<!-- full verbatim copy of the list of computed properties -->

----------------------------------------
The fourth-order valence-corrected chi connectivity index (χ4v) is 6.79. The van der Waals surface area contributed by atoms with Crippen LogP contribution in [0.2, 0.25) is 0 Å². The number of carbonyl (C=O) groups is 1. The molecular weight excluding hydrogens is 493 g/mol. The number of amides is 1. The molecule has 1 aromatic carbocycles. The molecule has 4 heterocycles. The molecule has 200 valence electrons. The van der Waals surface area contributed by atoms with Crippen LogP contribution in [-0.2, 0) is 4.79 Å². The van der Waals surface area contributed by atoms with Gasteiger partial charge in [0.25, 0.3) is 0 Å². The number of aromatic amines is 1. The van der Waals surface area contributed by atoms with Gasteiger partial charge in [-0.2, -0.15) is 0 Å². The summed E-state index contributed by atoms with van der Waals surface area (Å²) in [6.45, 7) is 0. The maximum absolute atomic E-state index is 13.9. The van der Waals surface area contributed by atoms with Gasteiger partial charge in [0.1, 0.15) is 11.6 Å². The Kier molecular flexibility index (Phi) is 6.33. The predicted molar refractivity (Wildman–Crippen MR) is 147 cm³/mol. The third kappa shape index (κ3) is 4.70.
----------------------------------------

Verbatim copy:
The fourth-order valence-corrected chi connectivity index (χ4v) is 6.79. The van der Waals surface area contributed by atoms with Crippen LogP contribution in [0.2, 0.25) is 0 Å². The number of carbonyl (C=O) groups is 1. The molecular weight excluding hydrogens is 493 g/mol. The number of amides is 1. The molecule has 1 aromatic carbocycles. The molecule has 4 heterocycles. The molecule has 200 valence electrons. The van der Waals surface area contributed by atoms with Crippen LogP contribution in [-0.2, 0) is 4.79 Å². The van der Waals surface area contributed by atoms with Gasteiger partial charge in [0.25, 0.3) is 0 Å². The number of aromatic amines is 1. The van der Waals surface area contributed by atoms with Gasteiger partial charge in [-0.2, -0.15) is 0 Å². The summed E-state index contributed by atoms with van der Waals surface area (Å²) in [6.45, 7) is 0. The maximum absolute atomic E-state index is 13.9. The van der Waals surface area contributed by atoms with Gasteiger partial charge in [0.1, 0.15) is 11.6 Å². The Kier molecular flexibility index (Phi) is 6.33. The predicted molar refractivity (Wildman–Crippen MR) is 147 cm³/mol. The third kappa shape index (κ3) is 4.70.